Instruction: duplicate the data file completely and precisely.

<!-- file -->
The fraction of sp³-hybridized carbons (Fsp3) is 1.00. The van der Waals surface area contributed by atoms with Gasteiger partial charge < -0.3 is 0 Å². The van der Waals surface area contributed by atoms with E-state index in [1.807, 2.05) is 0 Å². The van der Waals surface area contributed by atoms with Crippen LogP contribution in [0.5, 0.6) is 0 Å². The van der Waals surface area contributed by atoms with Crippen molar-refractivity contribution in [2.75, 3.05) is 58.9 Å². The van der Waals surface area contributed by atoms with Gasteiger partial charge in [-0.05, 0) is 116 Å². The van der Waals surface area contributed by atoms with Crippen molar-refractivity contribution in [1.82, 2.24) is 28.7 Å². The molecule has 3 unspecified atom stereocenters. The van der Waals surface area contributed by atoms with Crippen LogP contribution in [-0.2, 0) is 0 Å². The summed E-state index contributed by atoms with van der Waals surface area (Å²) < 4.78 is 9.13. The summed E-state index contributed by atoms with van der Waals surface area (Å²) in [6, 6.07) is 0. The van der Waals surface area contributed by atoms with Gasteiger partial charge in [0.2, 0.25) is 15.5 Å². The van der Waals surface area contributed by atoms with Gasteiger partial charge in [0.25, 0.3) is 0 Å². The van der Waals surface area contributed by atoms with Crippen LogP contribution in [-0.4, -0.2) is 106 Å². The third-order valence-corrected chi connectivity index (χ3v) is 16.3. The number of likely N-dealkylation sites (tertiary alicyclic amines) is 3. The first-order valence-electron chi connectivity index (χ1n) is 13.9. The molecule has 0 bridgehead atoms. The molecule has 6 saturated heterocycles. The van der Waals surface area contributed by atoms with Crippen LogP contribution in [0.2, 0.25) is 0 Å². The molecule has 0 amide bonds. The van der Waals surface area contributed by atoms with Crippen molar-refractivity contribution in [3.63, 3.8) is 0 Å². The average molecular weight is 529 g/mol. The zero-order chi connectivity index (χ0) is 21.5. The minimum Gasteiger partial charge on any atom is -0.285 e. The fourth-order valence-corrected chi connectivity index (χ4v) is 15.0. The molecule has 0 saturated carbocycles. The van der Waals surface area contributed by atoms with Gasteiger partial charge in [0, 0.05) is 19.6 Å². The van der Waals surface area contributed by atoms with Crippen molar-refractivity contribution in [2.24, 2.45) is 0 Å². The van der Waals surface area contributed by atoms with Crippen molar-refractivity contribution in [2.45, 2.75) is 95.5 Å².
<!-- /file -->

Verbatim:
The fraction of sp³-hybridized carbons (Fsp3) is 1.00. The van der Waals surface area contributed by atoms with Gasteiger partial charge < -0.3 is 0 Å². The van der Waals surface area contributed by atoms with E-state index in [1.807, 2.05) is 0 Å². The van der Waals surface area contributed by atoms with Crippen LogP contribution in [0.5, 0.6) is 0 Å². The van der Waals surface area contributed by atoms with Crippen molar-refractivity contribution in [2.75, 3.05) is 58.9 Å². The van der Waals surface area contributed by atoms with Gasteiger partial charge in [-0.05, 0) is 116 Å². The van der Waals surface area contributed by atoms with Crippen molar-refractivity contribution in [1.82, 2.24) is 28.7 Å². The molecule has 3 unspecified atom stereocenters. The van der Waals surface area contributed by atoms with Crippen LogP contribution in [-0.2, 0) is 0 Å². The summed E-state index contributed by atoms with van der Waals surface area (Å²) < 4.78 is 9.13. The summed E-state index contributed by atoms with van der Waals surface area (Å²) in [6, 6.07) is 0. The van der Waals surface area contributed by atoms with Gasteiger partial charge in [0.2, 0.25) is 15.5 Å². The van der Waals surface area contributed by atoms with Gasteiger partial charge in [0.25, 0.3) is 0 Å². The van der Waals surface area contributed by atoms with Crippen LogP contribution in [-0.4, -0.2) is 106 Å². The third-order valence-corrected chi connectivity index (χ3v) is 16.3. The number of likely N-dealkylation sites (tertiary alicyclic amines) is 3. The first-order valence-electron chi connectivity index (χ1n) is 13.9. The molecule has 0 bridgehead atoms. The molecule has 6 saturated heterocycles. The van der Waals surface area contributed by atoms with Crippen LogP contribution in [0.2, 0.25) is 0 Å². The molecule has 0 amide bonds. The van der Waals surface area contributed by atoms with Crippen molar-refractivity contribution in [3.63, 3.8) is 0 Å². The average molecular weight is 529 g/mol. The zero-order chi connectivity index (χ0) is 21.5. The minimum Gasteiger partial charge on any atom is -0.285 e. The fourth-order valence-corrected chi connectivity index (χ4v) is 15.0. The molecule has 0 saturated carbocycles. The van der Waals surface area contributed by atoms with Gasteiger partial charge in [0, 0.05) is 19.6 Å². The van der Waals surface area contributed by atoms with Crippen molar-refractivity contribution in [2.24, 2.45) is 0 Å². The van der Waals surface area contributed by atoms with Crippen molar-refractivity contribution in [2.45, 2.75) is 95.5 Å².